Is bad politics ruining India?

 
Indian snake charmer in Jaipur - 8 April 2010

Is India losing its mojo because of bad politics?

It's an obvious question to ask at a time when powerful - and populist - regional parties are again flexing their muscles at a fickle federal government, key economic reforms are seemingly stuck in the bog of messy coalition politics, and the government is struggling under an avalanche of corruption charges. Economic growth and investment have cooled and inflation remains high.

So is it surprising that The Economist magazine, in its latest issue, says the politics is "preventing India from fulfilling its vast economic potential"?

Or when Fareed Zakaria, editor-at-large with Time magazine, tells an audience in Delhi this week that India's politicians are "out of touch… they try to portray India as a victim, not the victor".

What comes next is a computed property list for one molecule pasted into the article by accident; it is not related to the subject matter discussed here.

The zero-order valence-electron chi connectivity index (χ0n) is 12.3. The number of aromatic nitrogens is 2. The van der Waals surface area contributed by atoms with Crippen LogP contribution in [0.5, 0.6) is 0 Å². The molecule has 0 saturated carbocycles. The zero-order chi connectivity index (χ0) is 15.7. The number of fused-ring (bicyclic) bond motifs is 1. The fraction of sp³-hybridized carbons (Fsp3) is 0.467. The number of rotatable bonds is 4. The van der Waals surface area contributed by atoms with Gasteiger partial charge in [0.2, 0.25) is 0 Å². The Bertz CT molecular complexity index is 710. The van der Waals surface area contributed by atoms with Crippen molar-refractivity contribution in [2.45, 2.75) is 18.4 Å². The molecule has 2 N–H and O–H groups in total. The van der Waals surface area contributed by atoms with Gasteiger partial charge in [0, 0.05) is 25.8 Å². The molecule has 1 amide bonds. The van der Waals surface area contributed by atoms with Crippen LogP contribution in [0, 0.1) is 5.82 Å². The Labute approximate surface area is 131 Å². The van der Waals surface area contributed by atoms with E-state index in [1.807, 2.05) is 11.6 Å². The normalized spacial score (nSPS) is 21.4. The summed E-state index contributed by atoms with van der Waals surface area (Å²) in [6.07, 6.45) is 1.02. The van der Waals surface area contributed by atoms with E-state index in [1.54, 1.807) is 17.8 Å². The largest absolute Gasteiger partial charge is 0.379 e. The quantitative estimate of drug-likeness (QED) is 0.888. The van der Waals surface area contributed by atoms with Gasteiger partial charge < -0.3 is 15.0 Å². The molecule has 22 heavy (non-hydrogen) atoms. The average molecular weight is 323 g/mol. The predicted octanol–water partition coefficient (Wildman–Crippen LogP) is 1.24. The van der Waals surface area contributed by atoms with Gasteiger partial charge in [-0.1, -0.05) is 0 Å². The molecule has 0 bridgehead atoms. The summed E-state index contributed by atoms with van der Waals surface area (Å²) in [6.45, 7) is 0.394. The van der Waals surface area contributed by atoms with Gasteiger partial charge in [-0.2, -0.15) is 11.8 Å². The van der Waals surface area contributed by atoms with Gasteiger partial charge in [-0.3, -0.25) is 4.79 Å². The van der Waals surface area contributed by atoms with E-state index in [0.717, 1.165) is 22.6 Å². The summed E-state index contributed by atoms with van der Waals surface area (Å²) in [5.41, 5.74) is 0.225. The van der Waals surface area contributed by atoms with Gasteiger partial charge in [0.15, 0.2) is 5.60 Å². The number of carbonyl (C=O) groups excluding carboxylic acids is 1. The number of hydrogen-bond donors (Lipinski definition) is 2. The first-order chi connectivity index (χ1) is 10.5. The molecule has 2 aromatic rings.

With uncharacteristic exaggeration, The Economist even invokes a return to the stifling days of the controlled economy.

"Lately, like a Bollywood villain who just refuses to die, the old India has made a terrifying reappearance," says the magazine. It blames a "nastily divisive political climate" for the crisis and believes that India requires "energetic, active leaders, plus politicians who are ready to compromise".

'Corrupt and corroded'

Both the magazine and the pundit are right and wrong.

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Reformers need to be patient; there are no shortcuts in India”

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The quality of India's politicians, many argue, has declined drastically, as in many parts of the world. Most of them seem to be out of sync with modern day realities - expectations have fallen so ridiculously low that an iPad carrying politician is described by the media as a modern one!

Most are also seen as greedy, corrupt and disinterested in serious reform. The increasing number of politicians with criminal records and the brazen use of money to buy party tickets and bribe voters erodes India's ailing democratic process.